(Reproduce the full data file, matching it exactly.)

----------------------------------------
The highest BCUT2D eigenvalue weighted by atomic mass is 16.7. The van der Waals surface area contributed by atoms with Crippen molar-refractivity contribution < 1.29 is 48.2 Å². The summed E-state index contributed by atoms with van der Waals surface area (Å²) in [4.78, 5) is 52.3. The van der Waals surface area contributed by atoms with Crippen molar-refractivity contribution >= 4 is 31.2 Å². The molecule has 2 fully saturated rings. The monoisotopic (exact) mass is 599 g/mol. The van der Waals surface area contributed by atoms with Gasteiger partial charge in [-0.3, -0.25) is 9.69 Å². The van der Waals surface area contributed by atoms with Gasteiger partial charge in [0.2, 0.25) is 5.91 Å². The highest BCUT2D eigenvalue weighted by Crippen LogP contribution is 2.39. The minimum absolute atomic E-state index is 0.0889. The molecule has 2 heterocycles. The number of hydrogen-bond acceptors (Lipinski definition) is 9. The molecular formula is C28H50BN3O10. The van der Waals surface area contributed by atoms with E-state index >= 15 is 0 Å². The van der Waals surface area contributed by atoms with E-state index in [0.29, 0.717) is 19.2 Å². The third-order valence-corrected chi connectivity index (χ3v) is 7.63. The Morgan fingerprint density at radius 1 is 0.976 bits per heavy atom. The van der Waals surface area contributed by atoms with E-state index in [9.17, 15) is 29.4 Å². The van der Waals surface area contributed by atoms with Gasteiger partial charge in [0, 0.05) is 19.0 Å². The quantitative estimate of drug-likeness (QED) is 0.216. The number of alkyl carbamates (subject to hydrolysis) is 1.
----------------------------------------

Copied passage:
The highest BCUT2D eigenvalue weighted by atomic mass is 16.7. The van der Waals surface area contributed by atoms with Crippen molar-refractivity contribution < 1.29 is 48.2 Å². The summed E-state index contributed by atoms with van der Waals surface area (Å²) in [4.78, 5) is 52.3. The van der Waals surface area contributed by atoms with Crippen molar-refractivity contribution >= 4 is 31.2 Å². The molecule has 2 fully saturated rings. The monoisotopic (exact) mass is 599 g/mol. The van der Waals surface area contributed by atoms with Gasteiger partial charge in [-0.3, -0.25) is 9.69 Å². The van der Waals surface area contributed by atoms with Gasteiger partial charge in [0.2, 0.25) is 5.91 Å². The highest BCUT2D eigenvalue weighted by Crippen LogP contribution is 2.39. The minimum absolute atomic E-state index is 0.0889. The molecule has 2 heterocycles. The number of hydrogen-bond acceptors (Lipinski definition) is 9. The molecular formula is C28H50BN3O10. The van der Waals surface area contributed by atoms with E-state index >= 15 is 0 Å². The van der Waals surface area contributed by atoms with E-state index in [0.29, 0.717) is 19.2 Å². The third-order valence-corrected chi connectivity index (χ3v) is 7.63. The Morgan fingerprint density at radius 1 is 0.976 bits per heavy atom. The van der Waals surface area contributed by atoms with E-state index in [9.17, 15) is 29.4 Å². The van der Waals surface area contributed by atoms with Gasteiger partial charge in [0, 0.05) is 19.0 Å². The quantitative estimate of drug-likeness (QED) is 0.216. The number of alkyl carbamates (subject to hydrolysis) is 1.